Author: Sean Gibson
Narrator: Haley Catherine
Length: 10 hours 8 minutes
Publisher: The Parliament House
Released: Feb. 8, 2021
Sure, you think you know the story of the fearsome red dragon, Dragonia. How it terrorized the village of Skendrick until a brave band of heroes answered the noble villagers’ call for aid. How nothing could stop those courageous souls from facing down the dragon. How they emerged victorious and laden with treasure. But, even in a world filled with epic adventures and tales of derring-do, where dragons, goblins, and unlicensed prestidigitators run amok, legendary heroes don’t always know what they’re doing. Sometimes they’re clueless. Sometimes beleaguered townsfolk are more hapless than helpless. And orcs? They’re not always assholes, and sometimes they don’t actually want to eat your children.
Heloise the Bard, Erithea’s most renowned storyteller (at least, to hear her tell it), is here to set the record straight. See, it turns out adventuring isn’t easy, and true heroism is as rare as an articulate villager. Having spent decades propagating this particular myth (which, incidentally, she wrote), she finally able to tell the real story – for which she just so happened to have a front-row seat. Welcome to Erithea. I hope you brought a change of undergarments – things are going to get messy.
Sean Gibson, “author” and slackonteur, is not a professional mini biography writer (if he were, this would be much more compelling). Instead, he’s a communications professional by day, hangs out with his amazing wife, son, and daughter by night, and writes somewhere in between. He holds a BA in English Literature from Ohio Wesleyan University and an MBA from the Kelley School of Business at Indiana University, though rumors persist that he also attended mime school (he is silent on the subject). Sean is a fan of sports teams from Detroit, a distressingly large number of bands that rose to prominence in the 1980s, and writing in the third person. He currently resides in Northern Virginia, and, given how much he hates moving, and given that his house has an awesome library, is likely to remain there for some time.
Sean is the author of several stories starring Heloise the Bard, including The Part About the Dragon Was (Mostly) True, “You Just Can’t Hide from Chriskahzaa,” and The Chronicle of Heloise & Grimple. He also wrote the Victorian-set fantasy thriller The Camelot Shadow and its prequel short, “The Strange Task Before Me.” He has written extensively for Kirkus Reviews, and his book reviews have also appeared in Esquire.
Haley Catherine is am a performer, singer and VO actor based in both London and Austin, Texas (depending on the time of year, and state of the world!). She received her BFA (cum laude) from Boston Conservatory and my MA (distinction) from the Royal Central School of Speech and Drama and has spent her time since training working with companies such as The National, Secret Cinema, Welsh National Opera, and more, as well as narrating audiobooks for ACX and Audible.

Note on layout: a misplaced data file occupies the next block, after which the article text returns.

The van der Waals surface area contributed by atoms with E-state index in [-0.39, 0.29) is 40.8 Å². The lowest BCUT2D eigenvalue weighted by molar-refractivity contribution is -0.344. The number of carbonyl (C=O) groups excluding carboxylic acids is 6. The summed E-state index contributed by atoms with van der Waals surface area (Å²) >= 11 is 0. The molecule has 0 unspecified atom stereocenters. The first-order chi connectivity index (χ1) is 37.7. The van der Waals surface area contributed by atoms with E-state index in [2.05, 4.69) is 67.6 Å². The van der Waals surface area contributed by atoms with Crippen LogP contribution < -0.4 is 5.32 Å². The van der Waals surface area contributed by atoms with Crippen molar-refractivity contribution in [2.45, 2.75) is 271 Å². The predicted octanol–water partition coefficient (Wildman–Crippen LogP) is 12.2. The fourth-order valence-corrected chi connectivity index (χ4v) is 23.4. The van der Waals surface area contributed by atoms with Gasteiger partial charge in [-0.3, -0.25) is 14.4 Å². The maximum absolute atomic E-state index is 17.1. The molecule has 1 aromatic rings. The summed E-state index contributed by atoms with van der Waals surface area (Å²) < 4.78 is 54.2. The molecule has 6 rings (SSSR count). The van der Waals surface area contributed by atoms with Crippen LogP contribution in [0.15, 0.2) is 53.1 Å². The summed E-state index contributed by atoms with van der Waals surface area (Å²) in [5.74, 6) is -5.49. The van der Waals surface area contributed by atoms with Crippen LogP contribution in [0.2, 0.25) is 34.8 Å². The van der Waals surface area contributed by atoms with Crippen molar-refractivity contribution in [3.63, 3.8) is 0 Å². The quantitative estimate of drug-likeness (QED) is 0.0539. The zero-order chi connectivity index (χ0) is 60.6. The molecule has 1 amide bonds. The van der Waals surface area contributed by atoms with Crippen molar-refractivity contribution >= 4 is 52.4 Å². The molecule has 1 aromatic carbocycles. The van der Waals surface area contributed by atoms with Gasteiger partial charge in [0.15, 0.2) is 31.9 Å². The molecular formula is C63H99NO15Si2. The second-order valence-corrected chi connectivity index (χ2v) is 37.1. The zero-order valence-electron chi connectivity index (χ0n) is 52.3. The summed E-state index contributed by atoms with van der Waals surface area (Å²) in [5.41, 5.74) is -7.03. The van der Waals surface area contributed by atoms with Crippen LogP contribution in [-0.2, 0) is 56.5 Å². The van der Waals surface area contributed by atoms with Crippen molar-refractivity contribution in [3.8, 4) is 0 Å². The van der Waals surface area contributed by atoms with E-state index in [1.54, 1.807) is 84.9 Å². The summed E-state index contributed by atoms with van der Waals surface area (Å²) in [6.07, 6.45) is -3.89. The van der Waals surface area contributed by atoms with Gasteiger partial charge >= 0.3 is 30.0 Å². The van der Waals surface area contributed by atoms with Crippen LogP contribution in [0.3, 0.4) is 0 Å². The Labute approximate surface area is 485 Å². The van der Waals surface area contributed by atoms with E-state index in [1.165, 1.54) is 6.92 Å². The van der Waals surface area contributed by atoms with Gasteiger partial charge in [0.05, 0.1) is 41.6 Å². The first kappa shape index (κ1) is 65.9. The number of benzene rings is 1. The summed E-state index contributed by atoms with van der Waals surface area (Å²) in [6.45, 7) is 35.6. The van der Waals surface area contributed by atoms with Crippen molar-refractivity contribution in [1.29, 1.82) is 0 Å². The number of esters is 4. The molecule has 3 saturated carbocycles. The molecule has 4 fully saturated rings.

Q&A with Author Sean Gibson
- Was a possible audiobook recording something you were conscious of while writing?
- I was barely coherent during most of the drafting stage and couldn’t figure out what to have for lunch, so wasn’t really thinking ahead to the possibility of turning this into an audiobook. That said, as I got close to the finish line–and made the critical decision to go with a peanut butter sandwich–I started to think about how it would sound, thinking about how much fun it would be if we could find someone who had the vocal range to do so many different characters.
- What’s your favorite:
- Food: Pizza (though now I’m trying to eat vegan, so it’s more like pizza crust topped with tomato sauce, fresh basil, and the salty tears of so many delicious memories)
- Book: Dracula by Bram Stoker
- Television show
- Movie: Ghostbusters
- Band: Van Halen (with Sammy Hagar, of course)
- Sports team
- What bits of advice would you give to aspiring authors?
- The best advice I’ve ever heard is from legendary fantasy author R.A. Salvatore, who advises that if you can quit, do it. Walk away. In fact, run away. Just stop. Writing is a hard, lonely, and often fruitless undertaking. Why do something like that if you don’t have to? But if you can’t stop–if you absolutely feel compelled to keep telling stories no matter how hard it is or how much you’d be having if you were, instead, hot-tubbing with the cool kids (whoa…high school flashbacks), then you’re a writer, and you’ve got to pour everything you’ve got into it and never stop trying to get better.
- Do you have any tips for authors going through the process of turning their books into audiobooks?
- It’s obviously important to find someone who has the right voice, but it’s also critical to find someone who you feel like gets what you’re trying to do and is open to input and collaboration. I feel very, very lucky to have found exactly that.
- What’s next for you?
- Probably another peanut butter sandwich. And hopefully more stories. Come hang out with me at www.seangibsonauthor.com
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Disclaimer – I have not read this book so I cannot speak to its appropriateness for a K-12 Christian School library. I encourage librarians to read the book before making a purchasing decision.
I choose to share it because it does sound interesting. If you read it, let me know what you think.